Dalrymple already has signed a law that bans abortion as early as six weeks, or when a fetal heartbeat is detected, making North Dakota the most restrictive state in the nation in which to get the procedure. The laws are not yet in force and are likely to face court challenges.
Kansas legislators gave final passage to a sweeping pro-life measure Friday night, sending Gov. Sam Brownback a bill that declares life begins at fertilization while blocking tax breaks for abortion providers and banning abortions performed solely because of the baby’s sex.
The House voted 90-30 for a compromise version of the bill reconciling differences between the two chambers, only hours after the Senate approved it, 28-10. The Republican governor is a strong abortion opponent, and supporters of the measure expect him to sign it into law so that the new restrictions take effect July 1.
In addition to the bans on tax breaks and sex-selection abortions, the bill prohibits abortion providers from being involved in public school sex education classes and spells out in more detail what information doctors must provide to patients seeking abortions.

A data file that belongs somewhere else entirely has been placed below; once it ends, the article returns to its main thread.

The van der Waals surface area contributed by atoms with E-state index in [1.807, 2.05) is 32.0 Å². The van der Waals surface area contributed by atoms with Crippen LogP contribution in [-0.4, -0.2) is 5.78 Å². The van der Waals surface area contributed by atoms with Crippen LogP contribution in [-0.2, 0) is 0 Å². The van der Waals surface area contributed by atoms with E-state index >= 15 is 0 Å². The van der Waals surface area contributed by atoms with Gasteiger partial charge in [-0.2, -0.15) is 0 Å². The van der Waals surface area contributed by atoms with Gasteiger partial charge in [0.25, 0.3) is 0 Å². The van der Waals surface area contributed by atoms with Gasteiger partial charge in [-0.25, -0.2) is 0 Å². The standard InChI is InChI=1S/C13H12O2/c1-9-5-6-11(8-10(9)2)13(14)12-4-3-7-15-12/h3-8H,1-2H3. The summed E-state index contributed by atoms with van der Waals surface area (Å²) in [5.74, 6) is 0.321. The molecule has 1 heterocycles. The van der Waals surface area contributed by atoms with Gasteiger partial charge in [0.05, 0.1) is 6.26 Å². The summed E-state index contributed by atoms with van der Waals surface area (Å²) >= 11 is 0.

Source: USA Today
Alabama lawmakers late Tuesday gave final passage to a measure placing stricter regulations on clinics that provide abortions.
The state House voted 68-21 to give final passage to the Womens Health and Safety Act. The vote came hours after the state Senate voted 20-10 to approve the bill after amending the measure to require clinics to tell patients what medications they had received.
The votes in the GOP-led legislature, mostly along partly lines, send the measure to Republican Gov. Robert Bentley, who backs the legislation.
The bill requires abortion clinics to use doctors who have approval to admit patients to hospitals in the same city. Some clinics now use doctors from other cities that don’t have local hospital privileges. A similar law in Mississippi is threatening to close that states only abortion clinic, which is challenging the law in court.
The bill also sets stricter building requirements, including wider halls and doors and better fire suppression systems. The state Department of Public Health, which regulates Alabama’s five abortion clinics, reports that most will not meet the stricter standards.